President Trump challenged Joe Biden in the first debate to name one police endorsement he’d received. Mr. Biden couldn’t—virtually all police organizations have endorsed Mr. Trump. Police groups are endorsing Republicans at every level of government, many for the first time and by overwhelming votes.
The nation’s largest police organization, with 355,000 members, is the Fraternal Order of Police. Patrick Yoes, the national group’s president, tells me every officer among the FOP’s membership has a vote. The process starts with officers voting at 2,100 local lodges, each of which has a vote at the state level. Then, at the national level, every state lodge casts a vote — this year, unanimously for Mr. Trump. Also endorsing Mr. Trump are the National Association of Police Organizations, with around 241,000 members, the International Union of Police Associations (100,000), and the Police Benevolent Association of New York City (24,000), the largest big-city police union—its first-ever presidential endorsement.
An exception is the National Association of Black Law Enforcement Officers, which has about 9,000 members out of the nation’s more than 100,000 black police officers. The group has objected to the Trump endorsements, though as a nonprofit it can’t issue endorsements itself.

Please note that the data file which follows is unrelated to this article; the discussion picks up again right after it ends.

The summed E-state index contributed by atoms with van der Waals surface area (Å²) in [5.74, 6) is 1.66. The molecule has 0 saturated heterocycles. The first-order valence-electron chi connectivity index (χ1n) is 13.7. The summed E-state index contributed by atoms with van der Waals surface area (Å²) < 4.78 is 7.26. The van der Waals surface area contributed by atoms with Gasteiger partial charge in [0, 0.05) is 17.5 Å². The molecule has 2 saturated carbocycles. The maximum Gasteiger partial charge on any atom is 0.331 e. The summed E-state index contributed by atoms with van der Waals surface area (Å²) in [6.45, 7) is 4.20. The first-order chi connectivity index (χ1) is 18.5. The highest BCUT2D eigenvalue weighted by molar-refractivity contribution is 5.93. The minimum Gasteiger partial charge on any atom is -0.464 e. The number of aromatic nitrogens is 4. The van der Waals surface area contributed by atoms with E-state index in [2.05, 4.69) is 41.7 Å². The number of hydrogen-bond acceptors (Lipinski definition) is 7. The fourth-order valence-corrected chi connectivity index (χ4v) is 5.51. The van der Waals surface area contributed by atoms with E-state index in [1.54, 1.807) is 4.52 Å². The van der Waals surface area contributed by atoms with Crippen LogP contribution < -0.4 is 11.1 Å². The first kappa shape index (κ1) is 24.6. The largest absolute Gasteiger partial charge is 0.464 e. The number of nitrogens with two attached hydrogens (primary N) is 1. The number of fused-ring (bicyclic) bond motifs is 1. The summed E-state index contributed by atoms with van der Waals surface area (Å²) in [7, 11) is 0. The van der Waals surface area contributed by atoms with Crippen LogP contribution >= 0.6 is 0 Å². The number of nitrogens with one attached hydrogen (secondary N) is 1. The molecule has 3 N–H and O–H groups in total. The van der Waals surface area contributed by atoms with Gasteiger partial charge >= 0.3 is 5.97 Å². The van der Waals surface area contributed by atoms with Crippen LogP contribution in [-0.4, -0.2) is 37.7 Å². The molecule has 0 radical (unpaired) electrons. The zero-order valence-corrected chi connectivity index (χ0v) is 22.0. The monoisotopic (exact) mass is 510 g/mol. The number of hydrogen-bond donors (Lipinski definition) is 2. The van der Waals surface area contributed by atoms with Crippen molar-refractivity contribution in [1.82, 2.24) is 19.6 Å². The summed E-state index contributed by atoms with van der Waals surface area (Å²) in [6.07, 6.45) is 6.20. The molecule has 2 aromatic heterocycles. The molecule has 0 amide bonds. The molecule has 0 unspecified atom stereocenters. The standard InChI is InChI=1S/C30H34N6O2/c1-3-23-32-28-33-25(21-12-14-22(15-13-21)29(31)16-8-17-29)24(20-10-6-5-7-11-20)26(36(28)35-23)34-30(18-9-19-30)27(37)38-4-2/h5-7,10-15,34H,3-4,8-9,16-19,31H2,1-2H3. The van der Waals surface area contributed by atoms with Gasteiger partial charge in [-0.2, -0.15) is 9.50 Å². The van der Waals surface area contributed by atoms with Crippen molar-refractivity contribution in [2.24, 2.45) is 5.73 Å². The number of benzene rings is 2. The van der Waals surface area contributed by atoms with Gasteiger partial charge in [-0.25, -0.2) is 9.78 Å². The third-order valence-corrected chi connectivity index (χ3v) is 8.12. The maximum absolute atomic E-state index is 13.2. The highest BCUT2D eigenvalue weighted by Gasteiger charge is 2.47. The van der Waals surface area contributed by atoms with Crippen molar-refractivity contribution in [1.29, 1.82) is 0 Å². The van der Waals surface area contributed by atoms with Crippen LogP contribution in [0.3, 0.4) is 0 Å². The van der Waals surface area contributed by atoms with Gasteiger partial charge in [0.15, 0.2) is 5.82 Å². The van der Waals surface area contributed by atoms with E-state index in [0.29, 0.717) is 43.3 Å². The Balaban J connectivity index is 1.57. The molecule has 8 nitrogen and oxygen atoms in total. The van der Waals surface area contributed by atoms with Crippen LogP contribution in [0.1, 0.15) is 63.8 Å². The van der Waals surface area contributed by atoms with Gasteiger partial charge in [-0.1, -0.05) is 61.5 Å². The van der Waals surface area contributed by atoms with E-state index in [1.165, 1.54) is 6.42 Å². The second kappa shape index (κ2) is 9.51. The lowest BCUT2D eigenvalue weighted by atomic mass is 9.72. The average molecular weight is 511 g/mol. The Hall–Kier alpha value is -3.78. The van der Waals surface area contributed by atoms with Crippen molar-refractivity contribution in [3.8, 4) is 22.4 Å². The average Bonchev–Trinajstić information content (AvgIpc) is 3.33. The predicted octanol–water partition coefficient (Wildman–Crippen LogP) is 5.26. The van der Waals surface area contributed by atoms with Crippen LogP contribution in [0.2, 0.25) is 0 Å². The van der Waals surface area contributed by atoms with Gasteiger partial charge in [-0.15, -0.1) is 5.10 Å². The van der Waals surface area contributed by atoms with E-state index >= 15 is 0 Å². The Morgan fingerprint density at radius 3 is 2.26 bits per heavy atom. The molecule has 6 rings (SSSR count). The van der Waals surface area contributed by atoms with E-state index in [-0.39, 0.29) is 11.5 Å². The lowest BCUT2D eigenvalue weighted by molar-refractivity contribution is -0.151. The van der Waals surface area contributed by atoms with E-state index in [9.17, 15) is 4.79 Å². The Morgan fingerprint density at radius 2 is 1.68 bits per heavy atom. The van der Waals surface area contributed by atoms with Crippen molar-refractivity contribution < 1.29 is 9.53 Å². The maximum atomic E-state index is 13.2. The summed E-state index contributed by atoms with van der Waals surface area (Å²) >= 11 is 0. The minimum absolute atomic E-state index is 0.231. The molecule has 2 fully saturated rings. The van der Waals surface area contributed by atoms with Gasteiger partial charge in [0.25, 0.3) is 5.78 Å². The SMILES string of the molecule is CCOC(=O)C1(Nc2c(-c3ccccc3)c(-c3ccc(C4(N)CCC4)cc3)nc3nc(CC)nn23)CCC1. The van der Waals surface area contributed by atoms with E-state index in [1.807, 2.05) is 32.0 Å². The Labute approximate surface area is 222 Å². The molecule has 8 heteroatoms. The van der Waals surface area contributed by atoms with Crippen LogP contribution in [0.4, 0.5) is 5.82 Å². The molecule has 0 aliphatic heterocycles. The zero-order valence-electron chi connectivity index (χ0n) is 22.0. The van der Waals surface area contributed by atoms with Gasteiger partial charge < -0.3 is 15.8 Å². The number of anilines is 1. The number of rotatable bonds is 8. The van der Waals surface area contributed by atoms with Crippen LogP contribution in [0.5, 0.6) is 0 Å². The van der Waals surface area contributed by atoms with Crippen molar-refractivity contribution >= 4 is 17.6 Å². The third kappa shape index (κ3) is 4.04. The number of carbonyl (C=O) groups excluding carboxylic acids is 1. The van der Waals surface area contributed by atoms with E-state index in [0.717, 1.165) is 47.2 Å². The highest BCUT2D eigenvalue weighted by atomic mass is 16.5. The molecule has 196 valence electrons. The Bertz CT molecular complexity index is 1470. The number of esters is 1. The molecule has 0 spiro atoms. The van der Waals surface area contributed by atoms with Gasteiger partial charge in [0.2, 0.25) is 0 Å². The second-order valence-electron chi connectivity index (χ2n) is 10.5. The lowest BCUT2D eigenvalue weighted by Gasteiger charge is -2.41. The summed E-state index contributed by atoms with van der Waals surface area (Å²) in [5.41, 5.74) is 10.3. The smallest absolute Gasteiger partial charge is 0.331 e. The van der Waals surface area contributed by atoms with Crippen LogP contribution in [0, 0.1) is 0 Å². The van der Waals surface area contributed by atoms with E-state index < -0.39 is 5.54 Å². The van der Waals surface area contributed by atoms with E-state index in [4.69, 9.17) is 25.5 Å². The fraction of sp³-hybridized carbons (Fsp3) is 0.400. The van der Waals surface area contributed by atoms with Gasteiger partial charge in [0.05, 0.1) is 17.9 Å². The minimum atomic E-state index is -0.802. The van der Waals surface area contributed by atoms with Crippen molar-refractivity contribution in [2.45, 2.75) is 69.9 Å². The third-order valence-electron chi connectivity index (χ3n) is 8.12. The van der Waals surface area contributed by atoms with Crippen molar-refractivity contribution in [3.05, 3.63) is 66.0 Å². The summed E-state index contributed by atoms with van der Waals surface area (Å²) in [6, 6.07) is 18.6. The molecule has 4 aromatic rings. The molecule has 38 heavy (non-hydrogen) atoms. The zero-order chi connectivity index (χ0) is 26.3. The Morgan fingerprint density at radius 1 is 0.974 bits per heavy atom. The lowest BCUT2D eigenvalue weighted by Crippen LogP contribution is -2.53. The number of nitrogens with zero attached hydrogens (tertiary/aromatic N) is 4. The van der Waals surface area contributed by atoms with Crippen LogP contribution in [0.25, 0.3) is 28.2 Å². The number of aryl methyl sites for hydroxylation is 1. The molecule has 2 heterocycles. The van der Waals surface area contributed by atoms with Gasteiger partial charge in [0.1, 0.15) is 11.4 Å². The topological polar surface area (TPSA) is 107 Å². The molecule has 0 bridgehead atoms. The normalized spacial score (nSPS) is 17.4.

In this year’s 35 U.S. Senate and 11 gubernatorial races, I’ve found only three Democrats with major police endorsements, including two whose GOP opponents won endorsements from other police groups.
How this happened is no mystery. “In 8 minutes 46 seconds, we all went from public servants to public enemies,” Mr. Yoes says, a reference to the George Floyd video. Democrats have sided with Black Lives Matter.
The reaction of America’s 800,000 police officers is also no surprise. “There’s only one party when it comes to law and order,” says John Krupinsky, president of the Connecticut FOP, whose local lodges voted unanimously to endorse Mr. Trump. The state lodge is endorsing virtually every Republican in the 187 races for the state legislature, except for four Democrats who broke ranks to vote against a bill limiting police liability protections and forbidding use of certain methods of restraining suspects. That law was enacted in a rushed special session in July and signed immediately by Gov. Ned Lamont. In August the Connecticut State Police Union took its own special action, adopting near-unanimously a resolution of no confidence in Mr. Lamont.
Ideally the police, like the judiciary, should be nonpartisan. But if one party defends law enforcement while the other supports those who attack it, you can’t expect cops not to notice.
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Red Jahncke is a nationally recognized columnist, who writes about politics and policy. His columns appear in numerous national publications, such as The Wall Street Journal, Bloomberg, USA Today, The Hill, Issues & Insights and National Review as well as many Connecticut newspapers.